In memoir, DeLay lashes out

WASHINGTON — WASHINGTON --Tom DeLay, the fiery former House majority leader, knows why his party lost control of Congress last year. And he is not to blame.

In his new book, DeLay, a polarizing figure whom Democrats sought to make a symbol of Republican corruption, attributes the Republican defeat in November to frustration with President Bush, the war and "a general perception of Republican incompetence and lack of principles."


"I would suggest that Republicans lost because they did not communicate their message and their victories with enough strength to overcome short-term, media-fed issues that arose right before the election," DeLay writes in the book, No Retreat, No Surrender, referring in part to the congressional page scandal.

In typical take-no-prisoners fashion, DeLay, who left Congress last year after his indictment in Texas on charges related to campaign financing, lashes out at Newt Gingrich, the former speaker, and other fellow leaders of the 1994 Republican revolution. He criticizes the Republican leader of the ethics panel that admonished him, calls former President Bill Clinton "slimy" and portrays leading Democrats as his evil liberal tormentors.


He stands by former Defense Secretary Donald H. Rumsfeld and former members of the DeLay inner circle who pleaded guilty to corruption charges. While he finds room to praise Bush, Vice President Dick Cheney and Rep. Dennis Hastert, the Illinois lawmaker he helped install as speaker, DeLay does not spare them. He questions why Hastert agreed to a rules change that forced DeLay from the leadership after his indictment.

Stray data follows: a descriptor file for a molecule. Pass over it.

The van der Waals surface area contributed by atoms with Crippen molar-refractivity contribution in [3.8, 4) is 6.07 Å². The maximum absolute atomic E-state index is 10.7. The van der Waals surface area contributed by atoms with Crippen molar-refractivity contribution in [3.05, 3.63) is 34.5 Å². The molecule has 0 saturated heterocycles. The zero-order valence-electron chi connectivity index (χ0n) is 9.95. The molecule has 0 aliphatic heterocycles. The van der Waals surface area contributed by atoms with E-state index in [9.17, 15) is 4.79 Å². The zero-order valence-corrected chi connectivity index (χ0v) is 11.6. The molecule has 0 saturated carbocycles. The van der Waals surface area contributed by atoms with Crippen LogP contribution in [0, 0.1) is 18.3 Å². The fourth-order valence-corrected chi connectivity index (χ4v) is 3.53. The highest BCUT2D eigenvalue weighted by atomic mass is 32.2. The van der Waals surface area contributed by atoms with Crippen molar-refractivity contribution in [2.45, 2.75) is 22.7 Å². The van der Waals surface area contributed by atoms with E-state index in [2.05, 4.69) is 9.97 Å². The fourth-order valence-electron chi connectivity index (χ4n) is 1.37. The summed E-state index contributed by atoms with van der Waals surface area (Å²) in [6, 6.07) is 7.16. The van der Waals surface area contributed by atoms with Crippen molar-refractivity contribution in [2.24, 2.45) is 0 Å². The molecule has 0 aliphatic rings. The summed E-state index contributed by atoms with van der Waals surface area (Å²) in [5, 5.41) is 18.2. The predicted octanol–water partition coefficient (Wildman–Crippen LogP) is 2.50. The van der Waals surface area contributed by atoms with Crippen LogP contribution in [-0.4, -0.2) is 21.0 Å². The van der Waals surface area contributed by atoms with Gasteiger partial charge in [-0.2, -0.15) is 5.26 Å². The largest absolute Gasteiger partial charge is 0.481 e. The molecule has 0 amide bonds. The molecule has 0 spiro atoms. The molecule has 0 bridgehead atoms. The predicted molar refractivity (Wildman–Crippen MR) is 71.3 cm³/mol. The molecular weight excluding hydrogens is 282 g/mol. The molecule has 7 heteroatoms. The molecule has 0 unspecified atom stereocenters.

"I consider George W. Bush, Dick Cheney and Denny Hastert all to be good men," DeLay writes, "but there is not an articulate voice among them."

Delay's 179-page memoir is infuriating critics who say he has never recognized his own misconduct, how his style of politics contributed to a deterioration in House standards and the degree to which his troubles consumed House Republicans in a tough election year. One critic, Matt Angle, director of the Lone Star Project, an activist group that monitors Texas Republicans, said that in sharp contrast to the book's title, DeLay left Congress when it appeared he would have to fight for his political survival.

"DeLay titling his new book No Retreat, No Surrender is like Jack Abramoff calling his memoirs Ethics and Honesty," Angle said this week. He was referring to the jailed lobbyist who had ties to DeLay.

DeLay's seat went to a Democrat in November when he tried to withdraw after winning his primary and the courts would not let Republicans replace him on the ballot. In the book, DeLay said he chose to quit after weeks of prayer, deciding it would prevent his becoming an issue for other Republicans.

DeLay credits Gingrich with having a gift for politics, but the tensions between the two were no secret. He is dismissive of Gingrich's tenure as speaker after he led the effort to break the 40-year Democratic grip on the House.

DeLay, who defeated Gingrich's choice for party whip, calls Gingrich an "ineffective speaker of the House."

"He knew nothing about running meetings and nothing about driving an agenda," he writes. "Newt wanted to turn the ship of state on a dime. Nearly every other day he had a new agenda, a new direction he wanted us to take. It was impossible to follow him."


The comments have drawn the attention of Gingrich, who is considering a presidential bid. In an interview, Gingrich listed a series of accomplishments during his reign in the House, including the first tax cuts in 16 years, welfare changes, institutional improvements, a balanced budget, increased intelligence spending and the holding of a majority after the ousting of the entrenched Democrats.

"What I would say is take that list of accomplishments, and you can then ask DeLay what the comparable accomplishments were after I left," Gingrich said.

DeLay, who is trying through his book and a Web site to become an influential conservative voice outside Congress, does admit to a dark side. "We are all flawed," he writes in the book. "And my flaw is that I can sometimes be aggressive, even mean."